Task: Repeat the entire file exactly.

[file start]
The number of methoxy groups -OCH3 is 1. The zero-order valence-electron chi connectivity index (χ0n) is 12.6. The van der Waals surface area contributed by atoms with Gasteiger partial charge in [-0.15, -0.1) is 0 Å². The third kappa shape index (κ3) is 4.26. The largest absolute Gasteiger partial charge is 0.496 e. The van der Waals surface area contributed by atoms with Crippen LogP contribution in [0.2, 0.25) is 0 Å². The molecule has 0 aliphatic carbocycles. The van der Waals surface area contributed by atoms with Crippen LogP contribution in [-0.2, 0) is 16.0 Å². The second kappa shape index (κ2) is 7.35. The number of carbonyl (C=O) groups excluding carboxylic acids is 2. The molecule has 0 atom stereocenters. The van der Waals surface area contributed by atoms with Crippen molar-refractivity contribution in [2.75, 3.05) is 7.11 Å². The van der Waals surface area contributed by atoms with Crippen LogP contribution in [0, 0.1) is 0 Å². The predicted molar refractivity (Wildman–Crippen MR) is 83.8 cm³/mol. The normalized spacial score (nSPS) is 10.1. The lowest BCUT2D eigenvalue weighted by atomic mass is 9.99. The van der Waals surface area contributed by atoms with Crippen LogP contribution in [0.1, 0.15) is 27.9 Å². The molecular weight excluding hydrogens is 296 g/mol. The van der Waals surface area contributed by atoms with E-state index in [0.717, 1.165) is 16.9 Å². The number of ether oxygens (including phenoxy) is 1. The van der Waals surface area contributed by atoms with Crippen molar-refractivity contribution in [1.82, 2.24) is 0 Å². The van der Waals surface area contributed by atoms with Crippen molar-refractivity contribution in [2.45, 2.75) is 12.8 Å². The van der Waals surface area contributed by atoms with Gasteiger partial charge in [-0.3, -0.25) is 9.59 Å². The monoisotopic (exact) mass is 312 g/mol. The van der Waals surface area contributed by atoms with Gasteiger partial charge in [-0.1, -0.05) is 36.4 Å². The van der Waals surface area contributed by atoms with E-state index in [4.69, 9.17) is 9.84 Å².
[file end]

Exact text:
The number of methoxy groups -OCH3 is 1. The zero-order valence-electron chi connectivity index (χ0n) is 12.6. The van der Waals surface area contributed by atoms with Gasteiger partial charge in [-0.15, -0.1) is 0 Å². The third kappa shape index (κ3) is 4.26. The largest absolute Gasteiger partial charge is 0.496 e. The van der Waals surface area contributed by atoms with Crippen LogP contribution in [0.2, 0.25) is 0 Å². The molecule has 0 aliphatic carbocycles. The van der Waals surface area contributed by atoms with Crippen LogP contribution in [-0.2, 0) is 16.0 Å². The second kappa shape index (κ2) is 7.35. The number of carbonyl (C=O) groups excluding carboxylic acids is 2. The molecule has 0 atom stereocenters. The van der Waals surface area contributed by atoms with Crippen molar-refractivity contribution in [2.75, 3.05) is 7.11 Å². The van der Waals surface area contributed by atoms with Crippen LogP contribution in [0, 0.1) is 0 Å². The predicted molar refractivity (Wildman–Crippen MR) is 83.8 cm³/mol. The normalized spacial score (nSPS) is 10.1. The lowest BCUT2D eigenvalue weighted by atomic mass is 9.99. The van der Waals surface area contributed by atoms with Crippen LogP contribution in [0.1, 0.15) is 27.9 Å². The molecular weight excluding hydrogens is 296 g/mol. The van der Waals surface area contributed by atoms with E-state index in [0.717, 1.165) is 16.9 Å². The number of ether oxygens (including phenoxy) is 1. The van der Waals surface area contributed by atoms with Crippen molar-refractivity contribution in [1.82, 2.24) is 0 Å². The van der Waals surface area contributed by atoms with Crippen molar-refractivity contribution in [2.45, 2.75) is 12.8 Å². The van der Waals surface area contributed by atoms with Gasteiger partial charge in [-0.3, -0.25) is 9.59 Å². The monoisotopic (exact) mass is 312 g/mol. The van der Waals surface area contributed by atoms with Gasteiger partial charge in [-0.1, -0.05) is 36.4 Å². The van der Waals surface area contributed by atoms with E-state index in [4.69, 9.17) is 9.84 Å².